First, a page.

Your remediation contract should include important details such as who can perform post testing, when it can be done (within X number of days of completion, etc.), what conditions are required (air scrubbers on/off during testing, etc.), and most importantly, what constitutes a “pass” or “fail”.

Additionally, many remediation companies explicitly forbid unauthorized personnel (including you and any tradespeople) from entering the containment at any point during the process (even after workers have gone home for the night). Unauthorized personnel risk cross-contaminating both inside and outside the containment. If this occurs, some remediation companies will no longer guarantee that their work will pass post-remediation verification.

To learn more about what should be in your contract, download our free resource on “Mold Remediation Contracts” at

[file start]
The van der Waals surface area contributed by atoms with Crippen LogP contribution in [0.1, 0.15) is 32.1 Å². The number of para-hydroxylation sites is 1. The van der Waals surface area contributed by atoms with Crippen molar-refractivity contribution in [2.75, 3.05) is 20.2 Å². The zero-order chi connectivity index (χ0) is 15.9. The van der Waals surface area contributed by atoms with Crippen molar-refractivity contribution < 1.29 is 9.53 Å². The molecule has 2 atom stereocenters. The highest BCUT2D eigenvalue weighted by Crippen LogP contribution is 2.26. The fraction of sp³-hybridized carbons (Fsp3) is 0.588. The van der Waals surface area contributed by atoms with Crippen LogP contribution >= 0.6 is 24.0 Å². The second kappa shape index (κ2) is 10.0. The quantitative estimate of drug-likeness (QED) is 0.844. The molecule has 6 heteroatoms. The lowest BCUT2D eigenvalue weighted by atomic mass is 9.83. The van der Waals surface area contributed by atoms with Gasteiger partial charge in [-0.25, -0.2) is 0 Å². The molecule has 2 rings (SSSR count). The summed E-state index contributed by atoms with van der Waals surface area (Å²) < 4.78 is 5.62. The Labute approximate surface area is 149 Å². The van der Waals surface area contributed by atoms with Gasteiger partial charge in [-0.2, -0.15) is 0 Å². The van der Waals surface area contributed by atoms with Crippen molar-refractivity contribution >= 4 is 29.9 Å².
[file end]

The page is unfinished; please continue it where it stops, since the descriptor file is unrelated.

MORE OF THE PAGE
How can you find a third party to do post-remediation verification (PRV)?

Your IEP can perform post-remediation verification. Refer to the information in Step 1 and use the questions below. 

Word of caution: 

  • Do not let the company that performed the remediation also perform the post testing. It’s a potential conflict of interest and is even illegal in some states!
  • Do not hire a remediation company that only guarantees the remediated area will pass a visual inspection.
  • Do not rely on “total” indoor spore count being lower than “total” outdoor spore count as the criteria for “passing” a remediated area.

How do you prepare for post-remediation verification?

  • Contact your third-party IEP once you have a good idea of when remediation is to be completed. Schedule the PRV within a few days of completion. Note: check your remediation contract for specifics. 
  • Keep containment and engineering controls up until after the area has “passed” post testing. 
  • Make sure no unauthorized people enter the containment. This includes you and any tradespeople. Your IEP should take proper precautions when entering and exiting to perform post testing.
  • Be sure you, your remediation company, and your IEP are all in agreement prior to beginning remediation about the who, when, what, and how of post testing.

Additional resources:

  • Mold Remediation Mini Class Series (Coming Fall 2024)